Greening your life--the reality show

Eco-consumerism collides with reality TV. <i>Energy Smackdown</i> is a competition between Boston-area households to save energy.

Martin LaMonica Former Staff writer, CNET News
Martin LaMonica is a senior writer covering green tech and cutting-edge technologies. He joined CNET in 2002 to cover enterprise IT and Web development and was previously executive editor of IT publication InfoWorld.
Martin LaMonica
2 min read

You could call it grass-roots green.

The second season of Energy Smackdown, a TV show that challenges homeowners in the Boston area to "green" their lives, kicked off Sunday.

Cities in New Hampshire are also competing to lower their carbon footprint. Click on the image to see how different towns are faring. New Hampshire Carbon Challenge

Households, including my own, have signed up to take up several challenges to lower their carbon footprint and compete against families in other nearby cities--in this case between Medford, Cambridge, and Arlington, Mass.

There are a number of challenges, such as coming up with an energy-efficiency plan, reducing travel, and eating local food.

You'd be amazed at what people can do. One of the families that participated in last year's pilot show lowered its carbon footprint by 63 percent per person.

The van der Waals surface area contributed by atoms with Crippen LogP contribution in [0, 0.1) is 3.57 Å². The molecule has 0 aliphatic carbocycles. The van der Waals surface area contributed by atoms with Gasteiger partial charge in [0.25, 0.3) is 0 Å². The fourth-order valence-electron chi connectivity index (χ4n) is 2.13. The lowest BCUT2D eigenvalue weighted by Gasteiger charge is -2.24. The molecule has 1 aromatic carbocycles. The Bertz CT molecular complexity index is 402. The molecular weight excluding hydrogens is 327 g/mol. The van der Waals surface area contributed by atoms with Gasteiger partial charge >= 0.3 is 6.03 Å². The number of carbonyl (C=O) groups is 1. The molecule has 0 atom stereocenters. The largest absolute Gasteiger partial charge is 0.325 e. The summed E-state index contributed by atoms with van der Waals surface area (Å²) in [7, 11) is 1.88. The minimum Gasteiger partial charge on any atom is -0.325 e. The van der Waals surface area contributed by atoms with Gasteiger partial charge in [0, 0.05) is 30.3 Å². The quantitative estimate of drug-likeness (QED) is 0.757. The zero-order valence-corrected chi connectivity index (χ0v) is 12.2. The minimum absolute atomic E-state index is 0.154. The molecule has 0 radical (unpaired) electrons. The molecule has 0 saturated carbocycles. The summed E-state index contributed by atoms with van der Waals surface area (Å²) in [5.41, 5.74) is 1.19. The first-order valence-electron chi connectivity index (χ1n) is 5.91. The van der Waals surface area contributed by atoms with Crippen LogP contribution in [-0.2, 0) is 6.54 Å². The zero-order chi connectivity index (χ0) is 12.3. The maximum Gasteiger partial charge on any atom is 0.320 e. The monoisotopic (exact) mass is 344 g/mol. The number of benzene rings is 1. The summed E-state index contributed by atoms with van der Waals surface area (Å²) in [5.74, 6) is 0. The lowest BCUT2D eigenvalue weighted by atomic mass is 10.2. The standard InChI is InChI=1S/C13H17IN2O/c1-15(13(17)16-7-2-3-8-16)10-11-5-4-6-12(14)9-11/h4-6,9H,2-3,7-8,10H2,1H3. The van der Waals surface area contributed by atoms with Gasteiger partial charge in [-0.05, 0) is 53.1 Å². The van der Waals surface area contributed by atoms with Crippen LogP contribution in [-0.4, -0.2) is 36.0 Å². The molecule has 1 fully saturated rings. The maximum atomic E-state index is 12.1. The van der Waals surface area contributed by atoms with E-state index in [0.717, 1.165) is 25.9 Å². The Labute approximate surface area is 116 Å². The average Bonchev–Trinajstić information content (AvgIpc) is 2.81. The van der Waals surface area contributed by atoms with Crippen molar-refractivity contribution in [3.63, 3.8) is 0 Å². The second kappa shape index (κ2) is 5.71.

Echoing my Green Retrofits article from Earth Day, last year's participants from Medford said the changes are pretty simple and focused on energy efficiency.

But energy efficiency is getting serious attention from policymakers, not just frugal consumers.

Ian Bowles, the Massachusetts secretary of energy and environment, spoke at the Energy Smackdown kick-off where he called energy efficiency the "cheapest fuel." The state is trying to avoid building new power plants by aggressively adopting energy efficiency plans.

When I mentioned solar electric panels to one of the remodeling experts who is advising Energy Smackdown, he said that replacing a refrigerator, adding insulation, and using infrared scans to test for air sealing leaks are far more sensible economically.

Ian Bowles, Massachusetts' secretary of energy and environment, speaks at a Medford school during the 'Energy Smackdown' kick-off. Martin LaMonica/CNET News.com

One family has installed an in-home display of its energy usage and has made a game out of how significantly family members can decrease their consumption.

The show will give families a year to see how well they can do. In the meantime, the Energy Smackdown is a fun way to act on carbon footprints and sustainability--kind of like a reality TV version of "green" social networking sites.

So when anyone wonders whether there are consumers for green tech products, think of Energy Smackdown.

Update on May 4: The Boston Globe reports on efforts across the U.S. to reduce greenhouse gases at the community level.